Seven spiritual lessons I’ve learned from doing a PhD


Much of PhD work is about organizing logic and reason through research. This is the domain of the Intellect. When I’m not engaged in making my research intelligible, I devote part of my day to spiritual practice and I engage that part of my mind where reason and logic are not required.

While I grapple with stacks of published articles and academic literature in my field of educational research, I am struck by how akin the PhD struggle is to my spiritual journey. I have outlined seven spiritual lessons I’ve learned.


I stand on the shoulders of giants. I am star-struck by a number of great thinkers in my field, the first being my supervisor. There is a man who lives his purpose; producing volumes of research articles; an enlightened plenary speaker at many, many conferences, and always taking the time to swiftly respond to my often panicky emails about methodology. Then I have to credit Derrida with confirming my suspicion that all of life is built on the principle of the absurd. My fractured identity has been honed and crafted by the postmodern gurus whose theories I wear like research skin.

Do what is needed. Don’t worry about the outcome.

Very often, I come down with a really bad case of imposter syndrome. I doubt my data, I think my research goals are crap, I agonize over the cost of a PhD and whether it’ll be worth it in the end. Or if there ever will be an end. Most of all, I think I’m going to fail my viva. It’s then that I recall the primary lesson of the Bhagavad-Gita. If you think you’re going to fail, do it anyway. Put in 100 percent effort. Commit to the cause. Give your power to that which you can control. The outcome is not in your hands.

You don’t need to see the whole picture. Just take the first step.

The time had come for me to press pause on the voluminous reading for the literature review and write this chapter. Do I start with educational theories? Do I go with neo-liberal discourse first? Post-structuralism? They all needed to feature, but where do I begin? So I did. Reading-writing-typing-deleting is taking action. And action generates more action. I opened a book, cited a reference, typed a summary, deleted it, reworded it and did this daily. And then wondrously, paragraphs turned into pages. And pages into a thesis chapter.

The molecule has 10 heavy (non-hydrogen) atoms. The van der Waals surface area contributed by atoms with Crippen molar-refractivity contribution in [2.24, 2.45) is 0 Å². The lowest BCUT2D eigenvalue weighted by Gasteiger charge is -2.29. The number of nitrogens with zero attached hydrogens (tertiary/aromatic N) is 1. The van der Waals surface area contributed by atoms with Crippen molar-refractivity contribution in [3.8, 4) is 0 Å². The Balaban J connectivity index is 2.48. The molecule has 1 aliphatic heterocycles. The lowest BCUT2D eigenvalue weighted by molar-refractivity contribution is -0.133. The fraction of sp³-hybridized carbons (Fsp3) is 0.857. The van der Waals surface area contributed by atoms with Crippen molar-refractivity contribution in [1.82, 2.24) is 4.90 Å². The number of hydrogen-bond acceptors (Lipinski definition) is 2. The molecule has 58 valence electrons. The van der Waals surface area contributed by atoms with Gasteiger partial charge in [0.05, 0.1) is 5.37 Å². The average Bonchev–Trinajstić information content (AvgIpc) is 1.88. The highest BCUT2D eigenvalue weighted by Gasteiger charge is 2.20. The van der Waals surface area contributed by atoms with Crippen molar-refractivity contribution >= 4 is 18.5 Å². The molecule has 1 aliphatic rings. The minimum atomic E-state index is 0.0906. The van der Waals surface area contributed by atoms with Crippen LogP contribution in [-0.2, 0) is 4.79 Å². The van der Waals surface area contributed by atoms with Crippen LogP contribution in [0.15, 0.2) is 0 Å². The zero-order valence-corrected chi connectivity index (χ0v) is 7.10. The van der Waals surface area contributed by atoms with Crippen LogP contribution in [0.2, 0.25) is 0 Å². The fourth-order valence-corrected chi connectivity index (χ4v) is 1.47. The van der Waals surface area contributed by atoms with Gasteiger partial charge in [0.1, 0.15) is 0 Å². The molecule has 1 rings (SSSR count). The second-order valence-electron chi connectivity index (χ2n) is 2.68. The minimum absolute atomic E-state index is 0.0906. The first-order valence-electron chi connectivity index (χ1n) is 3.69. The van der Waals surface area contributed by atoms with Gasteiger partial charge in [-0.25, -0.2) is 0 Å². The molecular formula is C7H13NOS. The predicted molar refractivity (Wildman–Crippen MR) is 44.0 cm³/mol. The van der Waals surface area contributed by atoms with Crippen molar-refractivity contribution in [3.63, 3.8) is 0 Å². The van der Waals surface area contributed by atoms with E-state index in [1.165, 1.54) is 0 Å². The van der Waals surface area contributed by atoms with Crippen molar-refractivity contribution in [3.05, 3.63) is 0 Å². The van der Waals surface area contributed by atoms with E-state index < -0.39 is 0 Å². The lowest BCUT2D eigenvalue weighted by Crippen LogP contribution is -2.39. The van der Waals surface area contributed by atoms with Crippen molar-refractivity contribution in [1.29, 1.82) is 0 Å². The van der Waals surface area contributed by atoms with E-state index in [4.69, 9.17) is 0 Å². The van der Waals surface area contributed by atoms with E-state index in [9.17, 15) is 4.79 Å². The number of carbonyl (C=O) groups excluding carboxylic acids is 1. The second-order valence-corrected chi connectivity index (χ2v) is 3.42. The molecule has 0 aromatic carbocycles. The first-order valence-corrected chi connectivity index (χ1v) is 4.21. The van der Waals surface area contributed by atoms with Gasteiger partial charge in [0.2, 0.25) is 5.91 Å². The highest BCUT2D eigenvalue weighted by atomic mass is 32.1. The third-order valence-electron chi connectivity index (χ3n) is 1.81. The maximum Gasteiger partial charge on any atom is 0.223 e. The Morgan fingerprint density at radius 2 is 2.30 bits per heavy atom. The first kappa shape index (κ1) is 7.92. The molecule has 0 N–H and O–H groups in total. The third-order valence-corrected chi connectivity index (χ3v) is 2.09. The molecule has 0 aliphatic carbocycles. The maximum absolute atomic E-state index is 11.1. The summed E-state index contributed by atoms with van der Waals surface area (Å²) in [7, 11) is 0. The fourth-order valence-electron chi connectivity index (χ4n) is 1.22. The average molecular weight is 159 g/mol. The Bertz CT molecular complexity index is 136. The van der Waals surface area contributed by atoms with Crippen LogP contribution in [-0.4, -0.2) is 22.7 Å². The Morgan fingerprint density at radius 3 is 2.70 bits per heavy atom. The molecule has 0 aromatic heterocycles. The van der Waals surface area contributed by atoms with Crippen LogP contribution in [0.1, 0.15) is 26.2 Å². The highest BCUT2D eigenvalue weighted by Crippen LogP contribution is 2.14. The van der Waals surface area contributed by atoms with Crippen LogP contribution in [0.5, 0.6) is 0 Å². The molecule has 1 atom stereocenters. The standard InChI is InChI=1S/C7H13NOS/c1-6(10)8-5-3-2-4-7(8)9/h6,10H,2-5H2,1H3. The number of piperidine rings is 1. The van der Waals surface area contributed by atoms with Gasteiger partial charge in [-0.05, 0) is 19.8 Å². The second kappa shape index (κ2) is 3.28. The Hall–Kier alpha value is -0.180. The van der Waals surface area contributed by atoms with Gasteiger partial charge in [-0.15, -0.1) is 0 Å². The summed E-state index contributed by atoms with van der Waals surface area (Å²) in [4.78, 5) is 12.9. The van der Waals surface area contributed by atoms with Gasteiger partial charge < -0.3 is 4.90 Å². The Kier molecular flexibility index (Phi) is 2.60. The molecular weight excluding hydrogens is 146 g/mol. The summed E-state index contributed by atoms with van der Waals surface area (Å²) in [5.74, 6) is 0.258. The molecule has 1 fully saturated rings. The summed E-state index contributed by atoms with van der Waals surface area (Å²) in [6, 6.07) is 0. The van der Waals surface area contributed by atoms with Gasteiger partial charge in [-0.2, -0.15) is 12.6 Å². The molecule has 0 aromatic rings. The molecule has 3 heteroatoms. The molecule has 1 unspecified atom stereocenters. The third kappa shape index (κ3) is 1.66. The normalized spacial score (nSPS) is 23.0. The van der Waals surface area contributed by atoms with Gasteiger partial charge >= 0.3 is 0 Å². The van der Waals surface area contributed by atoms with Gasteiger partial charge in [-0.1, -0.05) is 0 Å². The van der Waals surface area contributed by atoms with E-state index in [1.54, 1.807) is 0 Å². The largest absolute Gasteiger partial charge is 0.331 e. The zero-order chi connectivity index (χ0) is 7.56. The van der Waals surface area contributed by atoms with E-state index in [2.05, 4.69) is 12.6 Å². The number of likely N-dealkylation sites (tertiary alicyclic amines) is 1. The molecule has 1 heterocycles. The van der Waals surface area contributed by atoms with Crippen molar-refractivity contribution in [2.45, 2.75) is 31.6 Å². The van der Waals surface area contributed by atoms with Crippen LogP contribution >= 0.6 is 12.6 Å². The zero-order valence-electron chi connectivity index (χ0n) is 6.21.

You will spend a great deal of time alone. PhD work is not like sweating in unison in a spinning class. It’s a solitary climb up your research Everest. Wear good boots.

Be in the moment

Nothing has taught me more about mindfulness than transcribing semi-structured interviews. I decided to transcribe verbatim each of the interviews for my research. The rigor of sitting, listening, typing hour-long interviews, doused with “err,” “ uhm”, cough, giggle, “you know” absorbed my head-space, and shut out neighbors slamming doors on my thirty-third floor apartment building.

Everything is connected

I used to think I had the most undisciplined mind. Sitting to read a book on narrative research, or something similarly thesis-related, my thoughts would jump to yoghurt. And navel oranges. Oh, and record Scandal!

The call of real-life imposed on my well-intentioned academic moves to make progress with my study. Then it occurred to me. Perhaps the mysterious channels of how we grow our intelligence is simultaneously open to other secular ideas that float in student atmosphere. When you meditate the same secular thought invasions will inflict you. Maybe because you make the intention for your mind to be wide open. There doesn’t appear, to my mind anyway, a different mental gateway for thoughts about navel oranges from Egypt and thoughts about phenomenology. So now I sit and study with a yellow legal pad for list-making, plus my research diary plus a large A3 kitchen organizer!


A PhD will not be rushed. I have devoted whole afternoons to carefully plotting my thesis work plan, complete with chapter submission due dates, making appointments for interviews, making appointments for follow ups, revising chapters and all that goes with it. I first did this 18 months ago. I did it again 5 months ago. That’s because I didn’t manage to get the submissions, interviews, revisions done as intended in the first plan. That’s because a lot of it depended on the availability of other people. And work commitments. And ordering books that take 2 weeks to get delivered and that’s not on the plan.

So the second thesis work plan is supposed to be an improvement of the first plan, but I visited a psychic medium a few months ago and according to him my plan will be delayed into 2017. So now I rest in the refuge that I am only guided by my work plan, doing what is needed in the moment, like reading Foucault Studies or, Thesis Whisperer, while noting on my kitchen planner that mashed potatoes is the perfect comfort food to carb up for another mile on the research climb.

Author Bio: Shifa Desai is a part-time PhD student at the University of Exeter in the UK.